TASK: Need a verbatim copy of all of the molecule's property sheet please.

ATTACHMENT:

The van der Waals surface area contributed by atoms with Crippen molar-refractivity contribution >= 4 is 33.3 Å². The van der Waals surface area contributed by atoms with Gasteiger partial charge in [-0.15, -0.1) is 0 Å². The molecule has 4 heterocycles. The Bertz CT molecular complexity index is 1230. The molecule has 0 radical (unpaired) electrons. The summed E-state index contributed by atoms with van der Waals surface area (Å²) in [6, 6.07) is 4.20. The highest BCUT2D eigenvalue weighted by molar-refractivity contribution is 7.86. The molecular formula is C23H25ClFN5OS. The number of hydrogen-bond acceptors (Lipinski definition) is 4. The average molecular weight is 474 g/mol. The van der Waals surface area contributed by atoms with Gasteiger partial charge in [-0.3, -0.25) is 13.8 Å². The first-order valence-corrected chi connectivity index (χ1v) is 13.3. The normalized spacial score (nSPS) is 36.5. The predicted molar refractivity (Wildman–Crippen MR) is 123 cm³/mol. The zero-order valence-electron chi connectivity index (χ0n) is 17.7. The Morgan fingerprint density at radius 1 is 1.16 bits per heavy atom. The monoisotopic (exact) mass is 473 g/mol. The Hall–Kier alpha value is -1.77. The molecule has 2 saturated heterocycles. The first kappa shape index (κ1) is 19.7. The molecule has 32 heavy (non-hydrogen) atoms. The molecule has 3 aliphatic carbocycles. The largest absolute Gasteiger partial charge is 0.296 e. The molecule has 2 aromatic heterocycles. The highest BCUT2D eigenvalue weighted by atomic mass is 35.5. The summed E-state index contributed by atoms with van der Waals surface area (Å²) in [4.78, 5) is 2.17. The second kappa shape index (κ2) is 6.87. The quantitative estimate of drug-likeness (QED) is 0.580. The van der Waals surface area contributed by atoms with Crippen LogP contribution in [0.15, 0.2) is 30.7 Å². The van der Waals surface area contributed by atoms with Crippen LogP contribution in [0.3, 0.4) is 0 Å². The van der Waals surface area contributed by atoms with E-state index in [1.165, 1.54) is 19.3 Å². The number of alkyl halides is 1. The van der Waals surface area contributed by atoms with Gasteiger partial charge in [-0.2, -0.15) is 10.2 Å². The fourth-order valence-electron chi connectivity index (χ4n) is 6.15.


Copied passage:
The van der Waals surface area contributed by atoms with Crippen molar-refractivity contribution >= 4 is 33.3 Å². The van der Waals surface area contributed by atoms with Gasteiger partial charge in [-0.15, -0.1) is 0 Å². The molecule has 4 heterocycles. The Bertz CT molecular complexity index is 1230. The molecule has 0 radical (unpaired) electrons. The summed E-state index contributed by atoms with van der Waals surface area (Å²) in [6, 6.07) is 4.20. The highest BCUT2D eigenvalue weighted by molar-refractivity contribution is 7.86. The molecular formula is C23H25ClFN5OS. The number of hydrogen-bond acceptors (Lipinski definition) is 4. The average molecular weight is 474 g/mol. The van der Waals surface area contributed by atoms with Gasteiger partial charge in [-0.3, -0.25) is 13.8 Å². The first-order valence-corrected chi connectivity index (χ1v) is 13.3. The normalized spacial score (nSPS) is 36.5. The predicted molar refractivity (Wildman–Crippen MR) is 123 cm³/mol. The zero-order valence-electron chi connectivity index (χ0n) is 17.7. The Morgan fingerprint density at radius 1 is 1.16 bits per heavy atom. The monoisotopic (exact) mass is 473 g/mol. The Hall–Kier alpha value is -1.77. The molecule has 2 saturated heterocycles. The first kappa shape index (κ1) is 19.7. The molecule has 32 heavy (non-hydrogen) atoms. The molecule has 3 aliphatic carbocycles. The largest absolute Gasteiger partial charge is 0.296 e. The molecule has 2 aromatic heterocycles. The highest BCUT2D eigenvalue weighted by atomic mass is 35.5. The summed E-state index contributed by atoms with van der Waals surface area (Å²) in [4.78, 5) is 2.17. The second kappa shape index (κ2) is 6.87. The quantitative estimate of drug-likeness (QED) is 0.580. The van der Waals surface area contributed by atoms with Crippen LogP contribution in [0.15, 0.2) is 30.7 Å². The van der Waals surface area contributed by atoms with Crippen LogP contribution in [0.3, 0.4) is 0 Å². The van der Waals surface area contributed by atoms with E-state index in [1.165, 1.54) is 19.3 Å². The number of alkyl halides is 1. The van der Waals surface area contributed by atoms with Gasteiger partial charge in [-0.2, -0.15) is 10.2 Å². The fourth-order valence-electron chi connectivity index (χ4n) is 6.15.